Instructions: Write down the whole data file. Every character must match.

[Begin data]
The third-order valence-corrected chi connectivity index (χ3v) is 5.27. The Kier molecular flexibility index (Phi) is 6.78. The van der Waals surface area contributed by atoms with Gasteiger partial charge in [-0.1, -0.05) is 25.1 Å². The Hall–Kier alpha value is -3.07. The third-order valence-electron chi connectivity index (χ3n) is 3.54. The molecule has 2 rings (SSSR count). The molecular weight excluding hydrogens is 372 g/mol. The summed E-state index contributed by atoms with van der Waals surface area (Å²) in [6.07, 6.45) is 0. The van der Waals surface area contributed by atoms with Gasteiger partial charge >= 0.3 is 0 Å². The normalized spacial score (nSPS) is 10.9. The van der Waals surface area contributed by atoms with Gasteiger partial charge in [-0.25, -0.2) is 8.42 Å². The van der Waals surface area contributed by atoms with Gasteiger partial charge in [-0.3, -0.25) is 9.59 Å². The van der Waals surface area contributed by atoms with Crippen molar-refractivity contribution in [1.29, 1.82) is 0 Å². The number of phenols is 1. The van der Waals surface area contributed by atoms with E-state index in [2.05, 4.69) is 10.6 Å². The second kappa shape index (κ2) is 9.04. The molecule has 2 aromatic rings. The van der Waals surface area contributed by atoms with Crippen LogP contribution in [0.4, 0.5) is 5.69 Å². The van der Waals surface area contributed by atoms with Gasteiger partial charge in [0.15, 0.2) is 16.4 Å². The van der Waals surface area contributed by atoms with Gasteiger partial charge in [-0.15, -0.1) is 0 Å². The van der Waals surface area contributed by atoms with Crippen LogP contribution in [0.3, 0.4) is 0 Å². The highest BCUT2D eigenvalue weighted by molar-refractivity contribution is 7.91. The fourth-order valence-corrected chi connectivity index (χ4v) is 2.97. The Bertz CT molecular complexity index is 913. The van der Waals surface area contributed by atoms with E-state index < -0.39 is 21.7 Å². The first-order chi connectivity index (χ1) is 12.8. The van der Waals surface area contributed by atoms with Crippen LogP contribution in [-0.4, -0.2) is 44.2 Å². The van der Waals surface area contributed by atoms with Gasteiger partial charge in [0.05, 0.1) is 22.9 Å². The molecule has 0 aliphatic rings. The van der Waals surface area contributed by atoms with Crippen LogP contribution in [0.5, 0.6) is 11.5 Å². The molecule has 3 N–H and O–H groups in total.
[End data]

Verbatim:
The third-order valence-corrected chi connectivity index (χ3v) is 5.27. The Kier molecular flexibility index (Phi) is 6.78. The van der Waals surface area contributed by atoms with Gasteiger partial charge in [-0.1, -0.05) is 25.1 Å². The Hall–Kier alpha value is -3.07. The third-order valence-electron chi connectivity index (χ3n) is 3.54. The molecule has 2 rings (SSSR count). The molecular weight excluding hydrogens is 372 g/mol. The summed E-state index contributed by atoms with van der Waals surface area (Å²) in [6.07, 6.45) is 0. The van der Waals surface area contributed by atoms with Gasteiger partial charge >= 0.3 is 0 Å². The normalized spacial score (nSPS) is 10.9. The van der Waals surface area contributed by atoms with Gasteiger partial charge in [-0.25, -0.2) is 8.42 Å². The van der Waals surface area contributed by atoms with Gasteiger partial charge in [-0.3, -0.25) is 9.59 Å². The van der Waals surface area contributed by atoms with Crippen molar-refractivity contribution in [1.29, 1.82) is 0 Å². The number of phenols is 1. The van der Waals surface area contributed by atoms with E-state index in [2.05, 4.69) is 10.6 Å². The second kappa shape index (κ2) is 9.04. The molecule has 2 aromatic rings. The van der Waals surface area contributed by atoms with Crippen LogP contribution in [0.4, 0.5) is 5.69 Å². The van der Waals surface area contributed by atoms with Gasteiger partial charge in [0.15, 0.2) is 16.4 Å². The van der Waals surface area contributed by atoms with Gasteiger partial charge in [-0.15, -0.1) is 0 Å². The van der Waals surface area contributed by atoms with Crippen LogP contribution in [0.3, 0.4) is 0 Å². The highest BCUT2D eigenvalue weighted by molar-refractivity contribution is 7.91. The fourth-order valence-corrected chi connectivity index (χ4v) is 2.97. The Bertz CT molecular complexity index is 913. The van der Waals surface area contributed by atoms with E-state index < -0.39 is 21.7 Å². The first-order chi connectivity index (χ1) is 12.8. The van der Waals surface area contributed by atoms with Crippen LogP contribution in [-0.4, -0.2) is 44.2 Å². The van der Waals surface area contributed by atoms with Gasteiger partial charge in [0.05, 0.1) is 22.9 Å². The molecule has 0 aliphatic rings. The van der Waals surface area contributed by atoms with Crippen LogP contribution in [0.5, 0.6) is 11.5 Å². The molecule has 3 N–H and O–H groups in total.